There's some really good ideas out there already of how you can tackle these things. And what I really find fascinating is exactly this point that you said like, "Well, Twitter without this yelling, and all these social awkwardness." On the other hand, there is actually a lot of communication going on around that, which is not yelling, obviously, because we're engineers, we are ready are cultivated, but-
Oh, yes, yes. Of course-
Not everybody has such a nice podcast voice as you do. But I mean, we do speak normally. And this is really interesting. As Sam previously said, schema is changing, so what do you do? There is cost consumers, and you start talking to them, and you go forth and back to kind of find a way of how you can mitigate these changes. And once you have this kind of Twitter thing, there is actually an overlay of communication going on between these people responsible for these topics, and then producers, and consumers, of course, which is really interesting. And I've just started to tap into these challenges. And that I believe there is a lot to be done on that ground.
Connecting the people, and not just the technical center.
So we want to get rid of brokers, and topic names, and things, but you want to address people, data stream. Now, that should be the goal.
Yeah, I mean, what I like about the idea also on an integration layer of Kafka is like this decoupling, the idea that you put something in between, you lose a little bit of coupling, and you get a little bit more flexible. I think if you progress on that idea, where you end up is where at the moment, there's a lot of late binding stuff that you can do, if you do software development and then there's pros and cons.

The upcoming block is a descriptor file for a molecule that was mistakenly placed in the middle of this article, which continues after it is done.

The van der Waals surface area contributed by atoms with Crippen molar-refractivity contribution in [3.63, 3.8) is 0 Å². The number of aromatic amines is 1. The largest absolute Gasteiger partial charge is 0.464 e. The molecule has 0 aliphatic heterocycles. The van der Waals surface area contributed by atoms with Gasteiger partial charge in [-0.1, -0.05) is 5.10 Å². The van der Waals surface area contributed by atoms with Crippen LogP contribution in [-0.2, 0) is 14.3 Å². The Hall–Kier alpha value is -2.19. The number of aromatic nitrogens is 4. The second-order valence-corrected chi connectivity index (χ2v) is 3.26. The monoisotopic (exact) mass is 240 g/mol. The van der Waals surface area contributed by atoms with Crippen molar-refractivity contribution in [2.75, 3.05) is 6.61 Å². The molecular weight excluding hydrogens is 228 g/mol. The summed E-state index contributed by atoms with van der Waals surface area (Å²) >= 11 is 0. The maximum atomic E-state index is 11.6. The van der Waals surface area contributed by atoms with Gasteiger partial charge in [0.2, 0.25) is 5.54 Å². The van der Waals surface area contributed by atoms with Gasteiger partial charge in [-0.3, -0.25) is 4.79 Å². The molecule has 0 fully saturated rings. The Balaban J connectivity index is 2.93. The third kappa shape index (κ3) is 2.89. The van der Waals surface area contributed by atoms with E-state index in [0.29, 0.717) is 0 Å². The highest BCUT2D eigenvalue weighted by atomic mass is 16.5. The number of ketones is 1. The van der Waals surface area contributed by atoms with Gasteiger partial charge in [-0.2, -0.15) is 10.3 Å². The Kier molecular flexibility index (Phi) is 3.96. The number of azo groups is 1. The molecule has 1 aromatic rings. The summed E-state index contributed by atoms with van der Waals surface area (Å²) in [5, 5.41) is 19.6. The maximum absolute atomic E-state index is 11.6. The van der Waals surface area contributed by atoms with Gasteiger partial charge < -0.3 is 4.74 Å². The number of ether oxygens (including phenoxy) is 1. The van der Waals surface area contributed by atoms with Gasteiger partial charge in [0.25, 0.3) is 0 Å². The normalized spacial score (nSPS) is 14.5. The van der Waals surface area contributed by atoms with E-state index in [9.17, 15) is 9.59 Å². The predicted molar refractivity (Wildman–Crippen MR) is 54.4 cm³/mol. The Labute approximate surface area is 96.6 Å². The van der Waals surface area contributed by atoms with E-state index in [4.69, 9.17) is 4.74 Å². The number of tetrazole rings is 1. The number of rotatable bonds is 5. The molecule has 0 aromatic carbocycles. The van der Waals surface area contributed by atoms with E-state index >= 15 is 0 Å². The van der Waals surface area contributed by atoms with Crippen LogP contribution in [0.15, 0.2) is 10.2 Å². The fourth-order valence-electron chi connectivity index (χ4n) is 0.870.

But if you go to data, I mean, what that speak against like addressing data, not as really like a topic, but generally as a description of the data that you need, any customer data from 2019 which has names and addresses in it and that's it. And then the system itself somehow gives you the right topic that actually gives you the data. And that's like a whole other level of abstraction, of course.
But I mean, if you're talking about decoupling, that's kind of the trends that we are heading towards, like decoupling on many levels and therefore you need some kind of transparency to understand what data is there, how should you describe it? What people are behind them? It's kind of similar, I don't mind, I always... I think software development has gone through a lot of the challenges that let's say, like data as a general thing it's gone through today.
There is this DevOps things, and people are starting to talk about DataOps, there's GitHub, which is obviously a collection of software packages that you can choose from. And I love this idea where you just browse for it for a software package, and you get a list of software, like open source software package. Then at that point, you just try to find out which one is the best for you. And software solved this problem, software solved it with GitHub.